The drones industry is enjoying explosive growth supporting public services and enterprise across a range of sectors, but is chaffing at current regulatory restrictions.
The first techUK/DJI Drone Futures conference took place yesterday. The almost 100 attendees drawn from Government (both Whitehall and local), regulators, the House of lords, academia, Catapults, police and (of course) industry was indicative of the considerable interest in drones across many sectors.
Drones are taking their place alongside AI/Machine Learning/robotics, Cloud services, Blockchain, the Internet Of Things, immersive technologies and greater ubiquity of connectivity, as one of a handful of technologies defining our futures.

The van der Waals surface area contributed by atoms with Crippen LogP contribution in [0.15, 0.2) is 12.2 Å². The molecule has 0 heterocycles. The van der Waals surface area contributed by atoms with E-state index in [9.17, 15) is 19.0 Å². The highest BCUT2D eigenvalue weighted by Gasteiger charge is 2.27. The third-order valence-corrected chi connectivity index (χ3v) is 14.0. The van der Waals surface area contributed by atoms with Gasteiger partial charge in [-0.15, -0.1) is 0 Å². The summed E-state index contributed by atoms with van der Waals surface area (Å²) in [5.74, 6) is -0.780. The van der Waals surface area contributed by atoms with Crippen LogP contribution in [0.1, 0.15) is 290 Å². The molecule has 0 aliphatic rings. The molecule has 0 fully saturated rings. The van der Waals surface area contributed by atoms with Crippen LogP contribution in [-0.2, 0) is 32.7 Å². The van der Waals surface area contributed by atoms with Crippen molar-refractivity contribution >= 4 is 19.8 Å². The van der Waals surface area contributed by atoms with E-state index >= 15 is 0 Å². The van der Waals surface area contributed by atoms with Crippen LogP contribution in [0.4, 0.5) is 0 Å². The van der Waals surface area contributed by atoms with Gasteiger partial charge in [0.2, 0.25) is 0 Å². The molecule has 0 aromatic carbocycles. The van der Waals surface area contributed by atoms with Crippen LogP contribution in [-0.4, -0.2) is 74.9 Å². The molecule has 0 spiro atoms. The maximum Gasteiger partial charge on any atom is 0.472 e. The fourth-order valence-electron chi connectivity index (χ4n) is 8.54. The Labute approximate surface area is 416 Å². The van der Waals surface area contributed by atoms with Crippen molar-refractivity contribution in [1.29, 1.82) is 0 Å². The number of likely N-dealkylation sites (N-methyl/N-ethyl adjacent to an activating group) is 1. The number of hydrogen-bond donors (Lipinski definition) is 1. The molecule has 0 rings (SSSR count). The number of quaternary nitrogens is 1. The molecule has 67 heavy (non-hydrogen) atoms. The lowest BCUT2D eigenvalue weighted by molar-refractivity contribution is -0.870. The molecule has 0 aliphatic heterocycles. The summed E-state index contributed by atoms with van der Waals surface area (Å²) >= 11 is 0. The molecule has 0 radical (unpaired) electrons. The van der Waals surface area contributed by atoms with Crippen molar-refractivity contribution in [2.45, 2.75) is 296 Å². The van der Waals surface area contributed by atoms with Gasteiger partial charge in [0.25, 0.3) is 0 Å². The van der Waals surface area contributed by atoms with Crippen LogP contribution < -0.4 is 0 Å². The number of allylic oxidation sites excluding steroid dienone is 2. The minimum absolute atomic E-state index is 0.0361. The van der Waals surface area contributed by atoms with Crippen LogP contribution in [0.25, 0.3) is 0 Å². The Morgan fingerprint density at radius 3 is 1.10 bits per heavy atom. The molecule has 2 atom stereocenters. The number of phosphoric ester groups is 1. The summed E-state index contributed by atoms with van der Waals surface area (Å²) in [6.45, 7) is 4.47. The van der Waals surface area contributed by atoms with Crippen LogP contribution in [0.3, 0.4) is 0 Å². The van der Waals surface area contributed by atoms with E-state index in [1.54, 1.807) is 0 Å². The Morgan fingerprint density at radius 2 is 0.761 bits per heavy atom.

Elaine Whyte, PwC’s UK Drones Lead, highlighted that her new research report Skies without limits, suggests that drone technology has the potential to increase UK GDP by £42 billion (or 2%) by 2030.
Drones offer industry cost savings, safety improvements and productivity gains, often substantial in size such as where operators of oil rigs use drones to inspect live flares, where previously the asset would be shut down for inspection at a cost of around £4 million per day.
Being cheap, easily transportable, and quick to deploy, drones are being utilised in a wide range of professional circumstances where other options (e.g. helicopters) would be impractical or impossible. The range of professional applications is increasing all of the time: from emergency services to logistics, agriculture to maintenance of essential infrastructure. Drones have rapidly become essential for engineering and construction industries, and are now an essential tool for the oil and gas industry and Network Rail.